California defines sex or gender discrimination as mistreatment in the workplace based on the sex of an individual. This discrimination can take place after the individual secures employment or during the application process. Women are the most likely of the two sexes two experience gender discrimination. And despite the fact women have demonstrated the ability to perform their job duties at the same level as men, gender discrimination still exists.
Title VII of the 1964 Civil rights Act includes federal employment law regulations that set forth guidelines for equal treatment between the genders in the workplace. Title VII mandates that employees of both sexes receive the same treatment regarding hiring, promotions, and firing. The law also covers job assignments, raises, and other benefits of employment.
Title VII jurisdiction extends to all private companies, educational institutions with 15 or more employees, and institutions operated by state or local governments. Labor organizations and employment agencies must also abide by Title VII regulations.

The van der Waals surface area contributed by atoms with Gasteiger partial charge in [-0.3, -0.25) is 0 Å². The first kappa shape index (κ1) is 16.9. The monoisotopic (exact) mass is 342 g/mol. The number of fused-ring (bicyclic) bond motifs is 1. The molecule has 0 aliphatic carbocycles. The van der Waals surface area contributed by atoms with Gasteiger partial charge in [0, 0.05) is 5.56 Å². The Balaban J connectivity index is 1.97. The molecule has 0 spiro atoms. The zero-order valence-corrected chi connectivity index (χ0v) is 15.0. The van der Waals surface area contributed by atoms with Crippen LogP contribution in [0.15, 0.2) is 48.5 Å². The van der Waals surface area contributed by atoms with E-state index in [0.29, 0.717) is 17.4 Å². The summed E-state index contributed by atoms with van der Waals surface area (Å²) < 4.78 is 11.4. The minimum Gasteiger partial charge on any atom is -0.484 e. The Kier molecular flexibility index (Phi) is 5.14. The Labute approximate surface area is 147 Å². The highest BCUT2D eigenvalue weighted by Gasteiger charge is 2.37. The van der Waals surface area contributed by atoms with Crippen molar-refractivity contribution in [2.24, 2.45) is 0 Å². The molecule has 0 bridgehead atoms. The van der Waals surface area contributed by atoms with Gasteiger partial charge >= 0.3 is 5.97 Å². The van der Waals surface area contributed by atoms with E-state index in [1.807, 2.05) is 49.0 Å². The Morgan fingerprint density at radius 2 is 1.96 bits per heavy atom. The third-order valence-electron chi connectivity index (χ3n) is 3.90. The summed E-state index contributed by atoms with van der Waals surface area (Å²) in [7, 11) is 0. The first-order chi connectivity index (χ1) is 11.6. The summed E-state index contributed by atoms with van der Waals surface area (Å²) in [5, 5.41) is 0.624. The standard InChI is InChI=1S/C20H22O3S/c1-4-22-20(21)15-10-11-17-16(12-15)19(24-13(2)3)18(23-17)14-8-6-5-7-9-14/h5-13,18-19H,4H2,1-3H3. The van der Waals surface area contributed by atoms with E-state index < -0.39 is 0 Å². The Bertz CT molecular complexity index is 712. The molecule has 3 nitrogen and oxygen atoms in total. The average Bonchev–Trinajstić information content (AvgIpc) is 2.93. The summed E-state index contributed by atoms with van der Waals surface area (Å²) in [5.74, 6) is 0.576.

The Equal Pay Act is a provision of Title VII that makes it illegal to adjust the salary of an employee based on gender. These regulations apply to base salary, overtime, vacation pay, gasoline allowances, and all other compensation related to job performance.
Pregnancy discrimination is also illegal under Title VII. This provision of the law covers the mistreatment of female employees who are pregnant, have recently given birth to a child, or are experiencing a health condition related to pregnancy.
Title VII allows sex to become a determining factor in certain situations. One example of this would be an acting job that requires a female to play the role. These exceptions are referred to as “bona fide occupational qualifications and apply only in specific situations.
Employers also do not possess the right to decide the clothing an employee should wear to align with accepted gender roles. Courts in the past have not looked favorably upon employers who discriminate against employees based on an assertion that their attire was too “macho.”
The regulations that govern the equal treatment of employees under the law are expansive and include many provisions a person is unlikely to encounter in their day-to-day lives. Individuals who feel they have experienced gender discrimination in the workplace may benefit from speaking with an attorney.